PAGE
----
ack in July, the Spanish far-left coalition Podemos/UL protested against the visiting President Obama with a cartoon that showed an obliging black man slipping a stash of dollar bills into the pocket of a wide-eyed, grinning orthodox Jew. This portrait of America’s first black president as a humble house slave was shocking enough, as well as evidence that racism is not solely the preserve of the extreme right. But the Jewish caricature, complete with a Star-of-David-embossed kippah, peyos, and a dollar sign on his shirt, was the familiar character that has consumed the anti-Semitic imagination for centuries.
Professional anti-Semites don’t innovate very much. From the hellfire writings of the early Church fathers to the warped imaginations of the Podemos graphics department, agitation against the Jews has always been marked by common themes: original sin, rejection of the divine, observance of a law that elevates the material above the spiritual, usury, ritual murder for religious or political gain, treachery, clannishness, overwhelming power exercised in secret.
That is one reason why reading anti-Semitic texts can be so mind-numbing. Once you’ve acclimatized to the demonic language and wild idiocy, it all becomes rather dull. For that reason alone, the Italian academic Michele Battini is to be congratulated for his perseverance in wading through volumes of anti-Semitic texts penned by long-forgotten figures—among them minor aristocrats, fanatical monarchists, violent anarchists, and other exotic types. The result is his important new book, Socialism of Fools.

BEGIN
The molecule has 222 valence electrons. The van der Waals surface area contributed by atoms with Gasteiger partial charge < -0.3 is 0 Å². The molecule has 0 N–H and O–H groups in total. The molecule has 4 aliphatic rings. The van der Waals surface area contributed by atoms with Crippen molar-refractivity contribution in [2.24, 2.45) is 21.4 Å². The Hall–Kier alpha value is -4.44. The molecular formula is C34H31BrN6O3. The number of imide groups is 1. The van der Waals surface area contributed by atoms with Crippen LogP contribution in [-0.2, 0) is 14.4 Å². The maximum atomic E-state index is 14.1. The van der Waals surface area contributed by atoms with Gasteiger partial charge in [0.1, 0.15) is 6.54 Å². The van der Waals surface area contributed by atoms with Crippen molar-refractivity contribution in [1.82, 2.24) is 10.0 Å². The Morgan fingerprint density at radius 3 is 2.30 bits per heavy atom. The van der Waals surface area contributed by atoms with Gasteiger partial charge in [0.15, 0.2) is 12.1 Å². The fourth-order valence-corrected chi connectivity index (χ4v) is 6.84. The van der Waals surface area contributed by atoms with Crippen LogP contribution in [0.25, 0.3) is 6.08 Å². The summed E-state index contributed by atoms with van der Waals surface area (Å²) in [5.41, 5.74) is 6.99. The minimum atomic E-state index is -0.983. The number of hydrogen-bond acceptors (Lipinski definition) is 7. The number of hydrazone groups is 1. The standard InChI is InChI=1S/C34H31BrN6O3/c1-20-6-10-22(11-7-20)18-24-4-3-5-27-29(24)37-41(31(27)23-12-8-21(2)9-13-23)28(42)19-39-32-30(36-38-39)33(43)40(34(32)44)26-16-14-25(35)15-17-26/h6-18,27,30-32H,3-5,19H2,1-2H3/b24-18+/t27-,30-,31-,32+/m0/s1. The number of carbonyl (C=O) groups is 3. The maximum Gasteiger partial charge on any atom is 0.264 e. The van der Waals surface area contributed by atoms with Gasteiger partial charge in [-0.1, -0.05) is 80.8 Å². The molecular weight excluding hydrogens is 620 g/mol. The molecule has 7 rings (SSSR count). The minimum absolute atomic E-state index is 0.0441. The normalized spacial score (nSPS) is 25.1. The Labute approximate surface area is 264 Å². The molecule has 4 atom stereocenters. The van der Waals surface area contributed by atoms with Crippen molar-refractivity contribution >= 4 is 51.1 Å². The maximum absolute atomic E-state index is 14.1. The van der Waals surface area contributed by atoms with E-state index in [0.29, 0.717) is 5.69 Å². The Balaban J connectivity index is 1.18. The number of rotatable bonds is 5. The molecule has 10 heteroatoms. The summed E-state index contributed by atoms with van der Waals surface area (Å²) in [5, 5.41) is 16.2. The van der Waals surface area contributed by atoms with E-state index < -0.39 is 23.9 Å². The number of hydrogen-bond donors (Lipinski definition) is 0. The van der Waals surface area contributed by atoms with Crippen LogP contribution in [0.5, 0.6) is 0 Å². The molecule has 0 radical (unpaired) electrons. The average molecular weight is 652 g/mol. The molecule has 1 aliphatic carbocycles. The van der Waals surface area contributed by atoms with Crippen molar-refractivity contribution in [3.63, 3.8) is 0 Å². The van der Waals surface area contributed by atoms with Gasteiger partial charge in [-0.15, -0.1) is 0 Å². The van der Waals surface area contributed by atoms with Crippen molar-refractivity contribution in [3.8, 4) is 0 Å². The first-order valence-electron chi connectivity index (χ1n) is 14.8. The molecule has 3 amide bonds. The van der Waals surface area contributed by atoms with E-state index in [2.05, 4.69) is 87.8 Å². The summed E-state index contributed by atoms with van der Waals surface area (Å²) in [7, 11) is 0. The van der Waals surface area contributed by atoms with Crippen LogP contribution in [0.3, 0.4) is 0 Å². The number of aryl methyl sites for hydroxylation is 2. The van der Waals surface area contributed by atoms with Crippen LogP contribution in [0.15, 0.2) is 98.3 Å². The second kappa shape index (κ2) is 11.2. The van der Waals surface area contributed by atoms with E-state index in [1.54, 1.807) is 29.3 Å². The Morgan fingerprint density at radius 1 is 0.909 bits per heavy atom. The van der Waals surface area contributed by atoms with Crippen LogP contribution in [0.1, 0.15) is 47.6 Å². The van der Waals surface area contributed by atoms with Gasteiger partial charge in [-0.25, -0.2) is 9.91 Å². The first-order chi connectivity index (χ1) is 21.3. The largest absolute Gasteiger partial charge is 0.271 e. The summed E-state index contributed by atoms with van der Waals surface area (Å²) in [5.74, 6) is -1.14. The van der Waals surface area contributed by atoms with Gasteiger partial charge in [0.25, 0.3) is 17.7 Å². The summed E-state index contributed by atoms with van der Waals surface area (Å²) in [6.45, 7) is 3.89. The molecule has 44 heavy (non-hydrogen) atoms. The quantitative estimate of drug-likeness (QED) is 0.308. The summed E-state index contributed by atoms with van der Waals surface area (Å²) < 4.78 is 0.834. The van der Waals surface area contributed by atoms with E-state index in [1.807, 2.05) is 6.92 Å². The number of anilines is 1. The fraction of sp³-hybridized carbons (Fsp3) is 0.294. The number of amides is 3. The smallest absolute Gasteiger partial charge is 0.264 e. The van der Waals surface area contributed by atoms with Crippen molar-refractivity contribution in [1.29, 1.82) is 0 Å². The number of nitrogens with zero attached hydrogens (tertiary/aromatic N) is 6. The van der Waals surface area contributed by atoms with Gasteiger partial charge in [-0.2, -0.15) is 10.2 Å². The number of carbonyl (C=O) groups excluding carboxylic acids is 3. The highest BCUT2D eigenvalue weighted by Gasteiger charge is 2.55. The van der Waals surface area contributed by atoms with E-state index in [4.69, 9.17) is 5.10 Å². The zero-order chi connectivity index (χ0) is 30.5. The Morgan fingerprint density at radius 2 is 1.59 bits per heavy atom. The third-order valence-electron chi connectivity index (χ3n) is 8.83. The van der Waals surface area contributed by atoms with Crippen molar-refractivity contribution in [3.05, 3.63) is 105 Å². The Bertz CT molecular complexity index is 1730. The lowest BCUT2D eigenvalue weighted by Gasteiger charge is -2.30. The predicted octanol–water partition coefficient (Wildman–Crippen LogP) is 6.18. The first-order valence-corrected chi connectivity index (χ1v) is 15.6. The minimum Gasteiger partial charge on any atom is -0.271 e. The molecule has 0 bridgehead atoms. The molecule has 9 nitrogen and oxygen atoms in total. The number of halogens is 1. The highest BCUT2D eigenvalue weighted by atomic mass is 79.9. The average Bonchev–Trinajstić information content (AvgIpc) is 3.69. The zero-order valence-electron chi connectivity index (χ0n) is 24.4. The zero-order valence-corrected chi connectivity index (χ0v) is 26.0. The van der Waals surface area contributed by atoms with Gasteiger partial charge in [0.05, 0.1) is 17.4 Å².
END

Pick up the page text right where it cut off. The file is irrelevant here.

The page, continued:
Battini’s focus is the relationship of anti-Semitism to anti-capitalism. The American scholar Jerry Z. Muller covered similar ground in his 2010 book, Capitalism and the Jews, but while Muller paid the greatest attention to recognized intellectuals like Montesquieu, Marx, and Sombart, Battini’s dive into the archives of the lower divisions of European thought, much of it from the 19th century, offers valuable insight into the propensity of Jew-hatred to swell among the ranks of the disaffected.
The title is taken from an 1894 interview with the German socialist leader August Bebel. With the phrase “socialism of fools” (which Battini says is more accurately translated as the “socialism of the imbecile”), Bebel got at the most important change in anti-Semitic thinking since the charge of “deicide.” That was, and is, blaming the ravages brought by the advancing market economies of the 19th century upon the Jews as a collective—which was and is expressed politically, as Battini writes, by identifying “the cause of that catastrophe with the emancipation of the European Jews.”
Exhibit A in Battini’s catalog is an 1806 French text, Sur les Juifs, authored by one Viscount Louis de Bonald. Temporarily exiled from France by the revolution of 1789, Bonald returned to his country to find the ancien régime undergoing a relentless institutional and intellectual attack. His immediate foes were the revolution’s philosophes, many of whom regarded the emancipation of the Jews as a necessary condition for a regime of political and economic liberalism. The combined and connected arrival of a market economy with full civic and political equality for the Jews—which caused Adam Smith, in the Wealth of Nations, to joyfully exclaim that Jews were now “active citizens of the State: a title which, contemplated by the newly enacted Declaration of the Rights of Man, would be regarded as the highest degree of happiness, and honor to which a human being could aspire!”—was for Bonald a horror.